The inspiration for this post came from a story I read about a mushroom house in Bethesda, Maryland, that recently sold for $920,000. After reading this story, I became curious to see if other mushroom-shaped houses exist. They do!
Mushroom House, Cincinnati
Here is some background information about this house from curbed.com:
Part Tim Burton, part Pixar, and every bit bonkers, Cincinnati’s well-known, much-loved Mushroom House was designed by the late architect Terry Brown with help from 35 of his former students from the University of Cincinnati College of Design, Architecture, Art, and Planning. The team built the one-bedroom, one-bathroom, 1,260-square-foot residence using the sort of quirky materials Brown grew famous for: metal, wood, glass, shell, and ceramics. . . .
Source: “Inside Cincy’s Magical and Tripped-Out “Mushroom House” by Sarah Firshein – curbed.com (also contains additional photos)
Mushroom House, New York
Atlas Obscura describes this house as follows:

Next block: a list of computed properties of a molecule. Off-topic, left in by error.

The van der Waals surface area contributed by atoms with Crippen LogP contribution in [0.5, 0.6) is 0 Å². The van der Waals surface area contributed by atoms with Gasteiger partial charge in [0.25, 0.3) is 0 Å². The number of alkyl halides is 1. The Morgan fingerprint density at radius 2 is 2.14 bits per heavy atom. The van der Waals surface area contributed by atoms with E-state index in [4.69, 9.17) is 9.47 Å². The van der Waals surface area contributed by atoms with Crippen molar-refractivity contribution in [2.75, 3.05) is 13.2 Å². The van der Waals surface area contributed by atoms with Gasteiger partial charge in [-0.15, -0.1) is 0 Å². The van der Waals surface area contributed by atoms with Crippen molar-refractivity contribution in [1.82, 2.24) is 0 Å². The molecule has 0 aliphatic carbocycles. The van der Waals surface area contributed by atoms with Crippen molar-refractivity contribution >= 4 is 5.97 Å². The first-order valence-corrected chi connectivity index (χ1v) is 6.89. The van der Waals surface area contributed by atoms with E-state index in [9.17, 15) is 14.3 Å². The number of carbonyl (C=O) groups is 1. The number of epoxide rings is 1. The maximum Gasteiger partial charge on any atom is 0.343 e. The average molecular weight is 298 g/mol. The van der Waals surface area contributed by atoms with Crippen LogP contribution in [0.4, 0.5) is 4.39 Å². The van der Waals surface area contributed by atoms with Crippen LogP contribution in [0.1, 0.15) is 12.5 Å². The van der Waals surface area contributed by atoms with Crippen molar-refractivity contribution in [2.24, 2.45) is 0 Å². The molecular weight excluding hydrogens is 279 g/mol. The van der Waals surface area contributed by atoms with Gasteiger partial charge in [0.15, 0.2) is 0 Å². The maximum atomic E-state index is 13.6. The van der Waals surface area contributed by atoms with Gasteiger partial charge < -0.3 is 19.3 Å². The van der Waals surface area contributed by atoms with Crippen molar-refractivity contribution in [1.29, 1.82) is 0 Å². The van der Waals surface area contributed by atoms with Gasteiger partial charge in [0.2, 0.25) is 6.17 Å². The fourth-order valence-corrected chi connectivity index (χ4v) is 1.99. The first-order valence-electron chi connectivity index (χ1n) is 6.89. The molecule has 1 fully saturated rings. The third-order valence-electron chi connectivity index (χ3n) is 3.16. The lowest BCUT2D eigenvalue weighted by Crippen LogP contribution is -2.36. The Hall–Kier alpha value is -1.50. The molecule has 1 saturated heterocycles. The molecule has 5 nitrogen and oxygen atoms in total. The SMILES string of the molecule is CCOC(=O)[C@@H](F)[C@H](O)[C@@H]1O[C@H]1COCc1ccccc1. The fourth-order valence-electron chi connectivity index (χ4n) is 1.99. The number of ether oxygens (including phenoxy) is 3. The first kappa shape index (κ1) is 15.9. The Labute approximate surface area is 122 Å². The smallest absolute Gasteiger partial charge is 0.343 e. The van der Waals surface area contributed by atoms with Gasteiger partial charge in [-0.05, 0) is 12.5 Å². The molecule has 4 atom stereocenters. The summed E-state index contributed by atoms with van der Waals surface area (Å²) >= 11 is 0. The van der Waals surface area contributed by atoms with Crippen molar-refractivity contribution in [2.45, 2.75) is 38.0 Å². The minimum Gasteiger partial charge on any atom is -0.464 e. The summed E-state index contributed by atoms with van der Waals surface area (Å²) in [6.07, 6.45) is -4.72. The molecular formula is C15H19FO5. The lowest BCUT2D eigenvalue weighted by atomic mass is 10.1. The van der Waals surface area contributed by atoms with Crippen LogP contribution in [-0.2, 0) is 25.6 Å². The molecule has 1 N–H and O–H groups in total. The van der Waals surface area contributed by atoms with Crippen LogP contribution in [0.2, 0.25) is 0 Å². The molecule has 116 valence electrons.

The structure was designed by architect James H. Johnson for Robert and Marguerite Antell. Ground was broken in 1970 and after several failed attempts the original structures were completed in 1972. The 4½ pods are constructed of concrete and polyurethane and stand on fourteen 20-foot stems of steel-reinforced concrete. Mrs. Antell, a potter, was very much involved with the construction and among other things personally hand crafted and fired over 9,000 ceramic tiles which are found throughout.
This mushroom house is for sale, and it even has its own website.
Mushroom House, Korea
I could not find any background information about this particular mushroom house.
Besides mushroom houses, I also discovered some mushroom-shaped kiosks. I noticed the words imbisse and imbiss on them and had no idea what these words meant. I looked them up and found out that they are German words for snack bars. According to an article I read in the New York Times called “Street Food With Ambition in Berlin” by Gisela Williams, imbisse is “a word that encompasses everything from sidewalk stalls that sell currywurst (sliced sausage smothered with curry powder and ketchup) to holes in the wall that serve Turkish döner kebabs (thick pita sandwiches stuffed with shaved meat, salad and yogurt sauce).” Williams further notes that imbiss is the singular form of imbisse.
I hope you enjoyed this virtual tour of some mushroom-shaped buildings from around the world. 🙂